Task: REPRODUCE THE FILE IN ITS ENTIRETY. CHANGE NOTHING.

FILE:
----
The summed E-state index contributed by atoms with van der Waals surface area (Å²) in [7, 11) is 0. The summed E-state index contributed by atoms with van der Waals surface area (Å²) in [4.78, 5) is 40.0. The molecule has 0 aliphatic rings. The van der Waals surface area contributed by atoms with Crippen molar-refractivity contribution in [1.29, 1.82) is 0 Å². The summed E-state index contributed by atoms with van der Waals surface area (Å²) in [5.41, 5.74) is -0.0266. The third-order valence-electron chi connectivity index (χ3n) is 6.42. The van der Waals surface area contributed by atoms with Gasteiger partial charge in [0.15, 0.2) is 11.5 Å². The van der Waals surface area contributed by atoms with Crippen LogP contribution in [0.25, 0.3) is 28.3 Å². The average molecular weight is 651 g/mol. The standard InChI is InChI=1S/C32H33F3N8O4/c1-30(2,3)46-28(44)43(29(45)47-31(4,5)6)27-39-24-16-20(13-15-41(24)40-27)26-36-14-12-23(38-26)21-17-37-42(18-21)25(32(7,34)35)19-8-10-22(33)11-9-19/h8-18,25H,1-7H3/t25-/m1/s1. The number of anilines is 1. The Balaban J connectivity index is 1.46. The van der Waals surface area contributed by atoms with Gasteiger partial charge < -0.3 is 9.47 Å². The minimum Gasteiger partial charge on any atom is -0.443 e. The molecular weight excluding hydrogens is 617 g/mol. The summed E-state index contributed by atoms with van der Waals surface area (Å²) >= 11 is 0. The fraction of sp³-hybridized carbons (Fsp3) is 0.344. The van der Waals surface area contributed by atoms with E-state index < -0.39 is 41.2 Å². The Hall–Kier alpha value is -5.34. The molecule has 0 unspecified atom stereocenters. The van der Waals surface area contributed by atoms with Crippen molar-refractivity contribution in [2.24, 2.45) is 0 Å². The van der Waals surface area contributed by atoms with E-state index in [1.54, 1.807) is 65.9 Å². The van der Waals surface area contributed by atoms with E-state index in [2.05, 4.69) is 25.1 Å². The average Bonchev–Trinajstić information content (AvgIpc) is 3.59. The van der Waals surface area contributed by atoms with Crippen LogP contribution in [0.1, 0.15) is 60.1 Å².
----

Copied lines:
The summed E-state index contributed by atoms with van der Waals surface area (Å²) in [7, 11) is 0. The summed E-state index contributed by atoms with van der Waals surface area (Å²) in [4.78, 5) is 40.0. The molecule has 0 aliphatic rings. The van der Waals surface area contributed by atoms with Crippen molar-refractivity contribution in [1.29, 1.82) is 0 Å². The summed E-state index contributed by atoms with van der Waals surface area (Å²) in [5.41, 5.74) is -0.0266. The third-order valence-electron chi connectivity index (χ3n) is 6.42. The van der Waals surface area contributed by atoms with Gasteiger partial charge in [0.15, 0.2) is 11.5 Å². The van der Waals surface area contributed by atoms with Crippen LogP contribution in [0.25, 0.3) is 28.3 Å². The average molecular weight is 651 g/mol. The standard InChI is InChI=1S/C32H33F3N8O4/c1-30(2,3)46-28(44)43(29(45)47-31(4,5)6)27-39-24-16-20(13-15-41(24)40-27)26-36-14-12-23(38-26)21-17-37-42(18-21)25(32(7,34)35)19-8-10-22(33)11-9-19/h8-18,25H,1-7H3/t25-/m1/s1. The number of anilines is 1. The Balaban J connectivity index is 1.46. The van der Waals surface area contributed by atoms with Gasteiger partial charge < -0.3 is 9.47 Å². The minimum Gasteiger partial charge on any atom is -0.443 e. The molecular weight excluding hydrogens is 617 g/mol. The summed E-state index contributed by atoms with van der Waals surface area (Å²) >= 11 is 0. The fraction of sp³-hybridized carbons (Fsp3) is 0.344. The van der Waals surface area contributed by atoms with E-state index < -0.39 is 41.2 Å². The Hall–Kier alpha value is -5.34. The molecule has 0 unspecified atom stereocenters. The van der Waals surface area contributed by atoms with Crippen molar-refractivity contribution in [2.24, 2.45) is 0 Å². The van der Waals surface area contributed by atoms with E-state index in [1.54, 1.807) is 65.9 Å². The van der Waals surface area contributed by atoms with E-state index in [2.05, 4.69) is 25.1 Å². The average Bonchev–Trinajstić information content (AvgIpc) is 3.59. The van der Waals surface area contributed by atoms with Crippen LogP contribution in [0.1, 0.15) is 60.1 Å².